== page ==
HUD’s Mission to Combat Discrimination Is as Important Now as Ever
by Solomon Greene and Claudia Aranda
Congress passed the Fair Housing Act in 1968 to address two major problems plaguing the nation: housing discrimination and racial segregation. Fifty years later, those problems haven’t gone away. Research shows that housing discrimination still has profound impacts on people of color and other vulnerable groups, and segregation continues to harm all Americans.
The US Department of Housing and Urban Development (HUD) is responsible for addressing these systemic issues and advancing the goals of the Fair Housing Act. The agency’s mission statement defines its priorities, but those priorities are now in flux.
The Huffington Post reported last Tuesday that HUD has proposed changing its mission statement to drop the reference to its commitment to “build inclusive and sustainable communities free from discrimination” and replace it with “opportunities to achieve self-sufficiency.”
But evidence shows that helping people achieve self-sufficiency isn’t possible when discrimination prevents them from securing housing or when segregation limits people’s access to opportunities.
How evidence can shape efforts to improve fair housing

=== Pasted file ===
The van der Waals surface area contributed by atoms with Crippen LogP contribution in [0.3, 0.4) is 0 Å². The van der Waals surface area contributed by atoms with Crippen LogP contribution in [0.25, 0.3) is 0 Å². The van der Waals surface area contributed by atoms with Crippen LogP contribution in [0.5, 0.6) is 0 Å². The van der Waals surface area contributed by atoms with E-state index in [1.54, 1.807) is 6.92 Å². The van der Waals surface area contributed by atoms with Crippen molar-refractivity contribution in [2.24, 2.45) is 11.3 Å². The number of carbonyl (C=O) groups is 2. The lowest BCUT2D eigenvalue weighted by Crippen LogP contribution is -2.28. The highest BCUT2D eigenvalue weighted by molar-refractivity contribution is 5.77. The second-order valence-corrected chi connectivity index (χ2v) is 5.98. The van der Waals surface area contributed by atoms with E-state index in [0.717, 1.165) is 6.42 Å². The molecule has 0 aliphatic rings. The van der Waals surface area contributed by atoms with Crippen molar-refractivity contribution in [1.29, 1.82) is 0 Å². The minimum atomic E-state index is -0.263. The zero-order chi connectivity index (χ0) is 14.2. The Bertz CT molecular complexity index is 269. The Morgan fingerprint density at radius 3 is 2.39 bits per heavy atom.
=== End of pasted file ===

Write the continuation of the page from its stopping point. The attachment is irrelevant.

The most blatant forms of housing discrimination aren’t as prevalent as in previous decades, but subtler forms of discrimination continue to harm minorities by raising their housing search costs and restricting their options. In addition to ethnic and racial minorities, this discrimination affects many other groups, including people with disabilities, families with children, and LGBTQ communities.
Racial segregation and its negative effects are a direct result of government policies, such as zoning laws; private developer practices; and the demolition of predominantly black and Latino neighborhoods.
Segregation has led to the geographic concentration of poverty and the severe distress of high-poverty neighborhoods, which cripples the economic vitality of these areas. Living in neighborhoods of concentrated poverty undermines people’s well-being and long-term chances.
Creating more inclusive regions and expanding access to opportunity can have positive results for all people, leading to higher black median household income, higher bachelor’s degree attainment for both black and white people, and lower homicide rates, according to Urban Institute research.
HUD has taken steps in recent decades to support local efforts to reduce segregation by investing in distressed neighborhoods and expanding the share of people who have access to opportunity-rich neighborhoods. But positive change is just getting started.
HUD’s current mission to build inclusive communities free from discrimination is as important now as when Congress passed the Fair Housing Act 50 years ago. As the agency considers revamping its mission statement, it should ensure that the existing evidence plays a key role in determining its priorities.